... and Now,  thanks to Google Earth, from a vantage point just above One Embarcadero (in the left foreground below), we can see how that view has changed.  Many newer structures now surround those three buildings but they are still there.


   As it turns out, the Director is out of town and Stett takes the tapes and hands over the agreed-on $15,000 fee.  Caul, realizing the personal, bordering on dangerous, nature of the contents and reminding Stett that he was instructed to deliver them only to the Director, hands back the cash and, after a brief tug-of-war, reclaims the tapes.  As he leaves, Stett pointedly warns him not to get involved ... "Someone may get hurt".

Watch this scene play out here.


Born To Kill - Snares and Nets

    The next morning Helen visits Mrs Kraft at the Felton Hotel to warn her against telling the police about witnessing the murder in the dunes, otherwise she too will be killed.  Frazzled and finally beaten down, she agrees and calls off the private detective Arnett.

    For his part Arnett calls Helen and tells her he will call the police unless she gets him the $15,000 payoff he had earlier demanded.  But meantime Helen's rich fiancĂ© has walked out on her, citing her behavior since Sam arrived on the scene.  Realizing her only hope of financial security is gone, and blaming Sam, she tells Arnett to go right ahead.  He can't resist a biblical quote, borrowing from Ecclesiastes 7:26 ...

    "I find more bitter than death the woman whose heart is snares and nets ... and he who falls beneath her spell has need of God's mercy."


    Sam finds out the police are on the way and assumes Helen had shopped him.  He corners her in a bedroom and blasts away through the door, doing her in, moments before the police burst in and do the same to him.


Then ...  In the movie's final scene Arnett buys a newspaper on the Embarcadero street corner where Market and Sacramento merge.  Steuart Street tees in at far left and a streetcar passes by on one of four sets of tracks serving Market Street.

... and Now,  this corner was swallowed up when the Embarcadero was widened in the 1990s.  Across Market we see that the 1916 Southern Pacific Building has survived the Financial District transformation all around it.  CitySleuth took this recent matching photo from amongst the street vendors who congregate at this spot each weekend.


Then ...  As he reads about the sensational deaths of Sam Wild and Helen Brent, he waxes biblical once again, this time from Proverbs 13:15 ...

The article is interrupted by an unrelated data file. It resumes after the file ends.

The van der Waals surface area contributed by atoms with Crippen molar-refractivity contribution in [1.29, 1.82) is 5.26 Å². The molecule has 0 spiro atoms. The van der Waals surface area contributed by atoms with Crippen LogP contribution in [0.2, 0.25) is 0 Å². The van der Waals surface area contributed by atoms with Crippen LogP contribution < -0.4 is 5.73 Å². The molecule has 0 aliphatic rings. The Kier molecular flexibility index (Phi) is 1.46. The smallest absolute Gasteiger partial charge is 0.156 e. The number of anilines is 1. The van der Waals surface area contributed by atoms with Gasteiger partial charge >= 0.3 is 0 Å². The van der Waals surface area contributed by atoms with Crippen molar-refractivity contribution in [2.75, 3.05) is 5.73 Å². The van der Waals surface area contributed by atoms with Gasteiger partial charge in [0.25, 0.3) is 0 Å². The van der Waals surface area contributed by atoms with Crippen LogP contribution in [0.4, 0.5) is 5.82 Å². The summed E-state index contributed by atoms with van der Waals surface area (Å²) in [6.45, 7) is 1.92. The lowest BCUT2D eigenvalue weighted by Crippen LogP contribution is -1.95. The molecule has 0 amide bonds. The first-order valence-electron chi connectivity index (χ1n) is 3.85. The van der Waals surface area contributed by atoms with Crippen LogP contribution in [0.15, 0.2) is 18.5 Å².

"The way of the transgressor is hard ... " and adds an afterthought, "more's the pity, more's the pity".

    The view behind him looks west along Sacramento Street.  The business at right on the corner with the Embarcadero is the Henry Cowell Lime and Cement Co (interestingly its address was 2 Market Street) and a short way up the street is the projecting sign of the Loop Cafe at 6 Sacramento.  In the distance past Arnett's fedora is the faint silhouette of the Mark Hopkins hotel atop Nob Hill.

... and Now,  you would never guess this view down Sacramento Street is from the same spot.  The first part of the original block is now part of the expanded plaza and what remained has been usurped by modern structures including the Hyatt Regency Hotel on the left.

... in 1953 ...  Six years after the movie was filmed this vintage photo looking across the Embarcadero and along Market Street was taken from the Ferry Building.  It shows (arrowed) the corner where Arnett bought his newspaper.  Sacramento angles off to the right of the arrow.  By then the streetcars had been replaced by trolleybuses but the streetcar tracks were yet to be removed.


Then ...  The movie ends as he strides across the Embarcadero towards the ferry building to catch Southern Pacific's 'Berkeley' ferryboat on the first leg of his return to Reno.

... and Now,  the same view today.  The historic Ferry Building continues to dominate this prime waterfront spot even though its early days as the world's second-busiest transit terminal (London's Charing Cross station being the first) have long since passed.  Since 2003, following a four year 75 million dollar restoration, the building has thrived as a mixed-use property with a world class food market on the entire ground floor and premier office space above.


Click in this box to search this site ...